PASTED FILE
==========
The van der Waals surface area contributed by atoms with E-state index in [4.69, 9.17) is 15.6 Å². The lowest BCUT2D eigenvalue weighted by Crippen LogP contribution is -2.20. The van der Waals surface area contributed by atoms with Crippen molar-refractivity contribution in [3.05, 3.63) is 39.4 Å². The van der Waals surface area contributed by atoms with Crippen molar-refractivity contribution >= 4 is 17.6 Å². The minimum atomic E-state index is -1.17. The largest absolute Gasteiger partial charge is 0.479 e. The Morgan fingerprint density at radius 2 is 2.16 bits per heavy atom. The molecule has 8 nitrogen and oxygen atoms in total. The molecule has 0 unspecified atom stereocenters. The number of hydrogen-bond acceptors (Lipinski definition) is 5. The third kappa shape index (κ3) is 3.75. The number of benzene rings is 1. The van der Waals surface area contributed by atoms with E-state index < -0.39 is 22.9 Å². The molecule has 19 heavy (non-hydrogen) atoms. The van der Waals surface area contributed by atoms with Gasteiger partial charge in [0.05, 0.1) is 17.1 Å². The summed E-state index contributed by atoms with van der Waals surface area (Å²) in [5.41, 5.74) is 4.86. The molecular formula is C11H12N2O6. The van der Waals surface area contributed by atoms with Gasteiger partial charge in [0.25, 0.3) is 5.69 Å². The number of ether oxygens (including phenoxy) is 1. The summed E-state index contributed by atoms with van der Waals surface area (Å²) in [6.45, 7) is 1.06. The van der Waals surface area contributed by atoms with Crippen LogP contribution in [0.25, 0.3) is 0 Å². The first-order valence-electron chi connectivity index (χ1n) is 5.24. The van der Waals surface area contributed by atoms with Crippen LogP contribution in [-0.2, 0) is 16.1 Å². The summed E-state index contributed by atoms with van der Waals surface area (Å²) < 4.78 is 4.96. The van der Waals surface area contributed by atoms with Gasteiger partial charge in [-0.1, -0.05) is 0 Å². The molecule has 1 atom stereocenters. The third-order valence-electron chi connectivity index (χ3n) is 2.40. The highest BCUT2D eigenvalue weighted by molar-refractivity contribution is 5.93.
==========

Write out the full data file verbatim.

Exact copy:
The van der Waals surface area contributed by atoms with E-state index in [4.69, 9.17) is 15.6 Å². The lowest BCUT2D eigenvalue weighted by Crippen LogP contribution is -2.20. The van der Waals surface area contributed by atoms with Crippen molar-refractivity contribution in [3.05, 3.63) is 39.4 Å². The van der Waals surface area contributed by atoms with Crippen molar-refractivity contribution >= 4 is 17.6 Å². The minimum atomic E-state index is -1.17. The largest absolute Gasteiger partial charge is 0.479 e. The Morgan fingerprint density at radius 2 is 2.16 bits per heavy atom. The molecule has 8 nitrogen and oxygen atoms in total. The molecule has 0 unspecified atom stereocenters. The number of hydrogen-bond acceptors (Lipinski definition) is 5. The third kappa shape index (κ3) is 3.75. The number of benzene rings is 1. The van der Waals surface area contributed by atoms with E-state index < -0.39 is 22.9 Å². The molecule has 19 heavy (non-hydrogen) atoms. The van der Waals surface area contributed by atoms with Gasteiger partial charge in [0.05, 0.1) is 17.1 Å². The summed E-state index contributed by atoms with van der Waals surface area (Å²) in [5.41, 5.74) is 4.86. The molecular formula is C11H12N2O6. The van der Waals surface area contributed by atoms with Gasteiger partial charge in [0.25, 0.3) is 5.69 Å². The number of ether oxygens (including phenoxy) is 1. The summed E-state index contributed by atoms with van der Waals surface area (Å²) in [6.45, 7) is 1.06. The van der Waals surface area contributed by atoms with Crippen LogP contribution in [0.25, 0.3) is 0 Å². The first-order valence-electron chi connectivity index (χ1n) is 5.24. The van der Waals surface area contributed by atoms with Crippen LogP contribution in [-0.2, 0) is 16.1 Å². The summed E-state index contributed by atoms with van der Waals surface area (Å²) < 4.78 is 4.96. The van der Waals surface area contributed by atoms with Gasteiger partial charge in [-0.1, -0.05) is 0 Å². The molecule has 1 atom stereocenters. The third-order valence-electron chi connectivity index (χ3n) is 2.40. The highest BCUT2D eigenvalue weighted by molar-refractivity contribution is 5.93.